• Ancestral Constellations

    Working with Spirit

    Honouring the Living and the Dead In constellations work, from an African perspective, we are summoning ancestral spirits! Sometimes we need to honour those who have departed from the physical life but may not yet be at peace in the after-life.  The work of Ancestral Constellations draws on traditional African spirituality, that which honours those who have gone before and seeks a healing path for those who are to come. In many parts of Africa and more widely in cultures from India, to China and Japan, Ancestors are an important part of community life.  In Africa, ancestors are considered to be part of the family and community.  They are to be revered, not worshipped as is often thought.  Reverence means to acknowledge and honour, those who have come before and to hold them in your thoughts after they have departed from this earth. Looking to the Past for Healing Many…

  • Ancestral Constellations

    Black Salt at Tate Liverpool

    Black Salt at Tate Liverpool Liverpool International Slavery Museum Exhibition November 2018 Lives of Britains Black Sailors I was so lucky to see this exhibition a few months ago, it stories a part of British and African and Caribbean history that is little told.  The exhibition was held in Liverpool at the Tate Liverpool.   It proved to be a fitting place to hold it with its history and location as a slave port and there was relevance for my journey, both personal and professional. And to be honest I was surprised and delighted by the exhibition, a small glimpse into past and present history. The following text is taken from the Tata Liverpool’s website Black Salt: Britain’s Black sailors revealed the contribution Black seafarers have made to some of the most significant maritime events of the past 500 years. The exhibition was based on the book ‘Black Salt: Seafarers of African…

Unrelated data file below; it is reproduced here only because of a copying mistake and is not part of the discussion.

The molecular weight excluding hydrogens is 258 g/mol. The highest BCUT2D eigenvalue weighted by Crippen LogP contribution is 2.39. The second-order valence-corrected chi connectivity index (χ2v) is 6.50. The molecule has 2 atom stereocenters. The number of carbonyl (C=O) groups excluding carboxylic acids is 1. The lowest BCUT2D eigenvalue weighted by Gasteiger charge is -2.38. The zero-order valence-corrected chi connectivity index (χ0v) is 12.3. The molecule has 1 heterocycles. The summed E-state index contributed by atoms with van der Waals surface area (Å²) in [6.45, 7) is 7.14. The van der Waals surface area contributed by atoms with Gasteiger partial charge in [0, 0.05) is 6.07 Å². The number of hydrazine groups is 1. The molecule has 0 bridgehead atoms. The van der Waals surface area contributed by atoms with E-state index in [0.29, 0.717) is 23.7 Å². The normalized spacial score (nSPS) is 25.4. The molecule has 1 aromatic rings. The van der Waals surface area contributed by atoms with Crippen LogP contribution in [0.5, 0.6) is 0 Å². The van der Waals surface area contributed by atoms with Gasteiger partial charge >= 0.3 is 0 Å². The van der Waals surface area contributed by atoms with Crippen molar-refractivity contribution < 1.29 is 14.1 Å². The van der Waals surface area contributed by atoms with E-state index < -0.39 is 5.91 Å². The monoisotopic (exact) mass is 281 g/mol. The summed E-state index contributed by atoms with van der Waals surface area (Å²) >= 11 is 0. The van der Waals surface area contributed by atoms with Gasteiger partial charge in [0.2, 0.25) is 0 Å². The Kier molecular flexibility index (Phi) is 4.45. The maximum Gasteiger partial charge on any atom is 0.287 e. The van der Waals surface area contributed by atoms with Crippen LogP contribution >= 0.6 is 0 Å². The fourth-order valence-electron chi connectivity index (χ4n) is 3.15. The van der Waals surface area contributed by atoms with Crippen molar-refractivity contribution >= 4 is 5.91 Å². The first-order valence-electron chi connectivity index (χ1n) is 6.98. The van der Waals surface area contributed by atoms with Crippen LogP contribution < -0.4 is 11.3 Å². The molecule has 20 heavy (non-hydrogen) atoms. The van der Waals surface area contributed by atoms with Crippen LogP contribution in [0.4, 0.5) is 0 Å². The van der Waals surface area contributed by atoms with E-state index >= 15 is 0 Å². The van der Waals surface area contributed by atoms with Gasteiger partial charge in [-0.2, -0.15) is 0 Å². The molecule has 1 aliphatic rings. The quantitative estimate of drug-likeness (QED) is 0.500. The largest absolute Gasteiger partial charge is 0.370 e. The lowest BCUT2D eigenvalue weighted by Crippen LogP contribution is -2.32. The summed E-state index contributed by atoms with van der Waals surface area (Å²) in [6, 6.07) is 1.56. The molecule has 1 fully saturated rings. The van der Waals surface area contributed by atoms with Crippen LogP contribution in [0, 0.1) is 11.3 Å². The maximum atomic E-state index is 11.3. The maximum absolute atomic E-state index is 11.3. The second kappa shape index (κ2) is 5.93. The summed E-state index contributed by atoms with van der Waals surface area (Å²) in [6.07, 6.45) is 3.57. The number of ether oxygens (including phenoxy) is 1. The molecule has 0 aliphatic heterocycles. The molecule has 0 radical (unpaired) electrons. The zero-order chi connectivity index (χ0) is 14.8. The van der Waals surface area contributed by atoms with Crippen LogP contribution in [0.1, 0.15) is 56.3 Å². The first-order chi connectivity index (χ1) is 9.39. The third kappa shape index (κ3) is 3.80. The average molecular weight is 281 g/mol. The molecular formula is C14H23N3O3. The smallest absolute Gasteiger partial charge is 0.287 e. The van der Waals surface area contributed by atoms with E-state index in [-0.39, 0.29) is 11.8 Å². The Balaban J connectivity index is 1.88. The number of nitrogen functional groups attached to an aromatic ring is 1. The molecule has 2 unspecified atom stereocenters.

• Ancestral Constellations

    Journey to Dano

    You're Almost Out! "You're almost out", said Malidoma at a Cowery Shell reading that I had with him in 2015.  It was the second time that I had been to see him, the first the previous year. I returned this time because I felt that I had unfinished business.  I knew that I had spiritual work to do.  I knew that I was on an ancestral path and I knew that I had forgotten something. "You're almost out", he said, "but there isn't anything else I can do for you here, you need to come to Burkina Faso and see African spiritual technology at work." "What is he talking about I thought?"  Dashing the idea away into the back of my mind, I thought "hmm, maybe next year!" But come January 2016 I was on the bus taking us from Ouagadougou to Dano, his home village Travelling with Malidoma I…